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When a solid objects makes contact with another solid object, I believe the magnitude of the force of friction between them does not depend on the relative speed of the two objects. When a solid and a fluid substance (including gasses) are in contact, however, I believe that the magnitude of the force of friction on the solid does depend on the relative velocity of the two substances.

I'm wondering why this is so. What difference between these two scenarios makes the magnitude of friction force depend on velocity in one, but not the other?

Note: in the original question I talked about " the force of friction". I meant to say the the magnitude of the force of friction though, and have edited it so it says that. This may mean older answers don't make much sense now.

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    $\begingroup$ The situations are completely different, with the physical mechanism of solid-solid friction completely different from the physical mechanism for viscous drag. Incidentally, only in the ideal case is the kinetic friction force independent of the speed difference. For real solids, the coefficient of kinetic friction does vary with relative speed of the solids. $\endgroup$ Mar 17 '16 at 0:54
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I will answer your question by first explaining why fluid friction is velocity-dependent. The resistance between fluid is called viscosity. It is a property arising from collisions between neighboring particles in a fluid that is moving at different velocities. When a fluid is forced through a solid, say a tube, the particles which compose the fluid generally move more quickly near the tube's axis and more slowly near its walls. Therefore, there will be a friction between particle layers, and the friction will be larger if the relative velocity is larger.

For friction between solids(called dry friction) however, because solid particles are bound by electromagnetic force in fixed positions, friction only happens at the surface of contact, and is independent of the relative velocity.

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Well, I don't fully understand what your asking, but I don't have a glasses on right now so I might be reading this wrong. To be as simple as possible, if you take your hand (a solid) and your other hand (a solid) and force them together slowly the force or friction is the same as if you put them together faster. With solids speed is not a factor of pressure, friction ect. I'm no genius but I believe your question relates to factors of solubility. If to gases come at each other at a very high speed and neither can dissolve into the other than it might build up pressure. However, if one of them can dissolve or merge with the other than they combined and become one gas.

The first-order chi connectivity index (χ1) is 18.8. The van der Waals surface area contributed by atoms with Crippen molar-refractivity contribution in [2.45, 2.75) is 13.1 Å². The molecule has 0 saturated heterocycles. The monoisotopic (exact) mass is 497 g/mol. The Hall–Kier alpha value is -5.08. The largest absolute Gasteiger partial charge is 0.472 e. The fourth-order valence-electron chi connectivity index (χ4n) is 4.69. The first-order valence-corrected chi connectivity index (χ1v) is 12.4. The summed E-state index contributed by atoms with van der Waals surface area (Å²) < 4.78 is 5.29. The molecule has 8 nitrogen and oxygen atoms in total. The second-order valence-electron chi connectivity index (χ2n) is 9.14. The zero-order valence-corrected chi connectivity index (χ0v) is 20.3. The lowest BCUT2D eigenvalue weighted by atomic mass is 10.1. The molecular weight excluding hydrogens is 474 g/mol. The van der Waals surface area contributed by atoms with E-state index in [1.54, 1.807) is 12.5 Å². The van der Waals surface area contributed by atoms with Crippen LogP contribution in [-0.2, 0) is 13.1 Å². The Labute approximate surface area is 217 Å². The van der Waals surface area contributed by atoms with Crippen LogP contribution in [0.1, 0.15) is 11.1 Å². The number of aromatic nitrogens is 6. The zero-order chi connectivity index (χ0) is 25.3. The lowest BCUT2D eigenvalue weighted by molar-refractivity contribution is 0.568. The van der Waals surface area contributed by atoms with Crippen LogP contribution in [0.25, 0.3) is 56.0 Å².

I hope this helped you (remember I'm not a genius)

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Once there is contact between any two objects (whatever phase they may be in,) there will be a friction opposing relative motion between two.In fluid mechanics this is usually called viscosity though.

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I believe the magnitude of the force of friction between them does not depend on the relative speed of the two objects. When a solid and a fluid substance (including gases) are in contact, however, I believe that the magnitude of the force of friction on the solid does depend on the relative velocity of the two substances.

I think your contention about the different behavior of solid-solid interface and solid -liquid interface about the velocity dependence of frictional forces do not portray a real picture.

My contention is that in both cases the frictional force is velocity dependent and in case of different nature of surfaces the frictional forces may vary due to smoothness of the surface in contact and relative motion.

The above idea took roots due to microscopic nature of the surfaces in contact and when they are in relative motion the molecular level forces start operating and those interactions are temperature dependent which rises due to relative speed of the surfaces.

Moreover in solids the deformations in the surface terrain when the motion takes place is more pronounced due to the velocity(momentum transfer)

and as velocity rises the frictional force increases but later as the surfaces get smoothed out the friction may decrease in certain cases with velocity. Thus the velocity dependence in solid-solid interface of the kinetic friction is a fact and one should change the classical idea that the kinetic friction is velocity independent (what ever the nature of surfaces)

We show that the friction force varies with the sliding velocity in a manner that depends on the chemical nature of the interface. Surfaces terminated with the hydrogen acceptor and donor moieties capable of forming H-bond networks exhibit a friction that decreases with sliding velocity, a behavior that is opposite (see the recent work in this area.) https://www.researchgate.net/profile/Imma_Ratera/publication/6982094_Velocity_Dependence_of_Friction_and_Hydrogen_Bonding_Effects/links/09e4150f50e92340e6000000.pdf 2.https://hal.archives-ouvertes.fr/ensl-00589509/document

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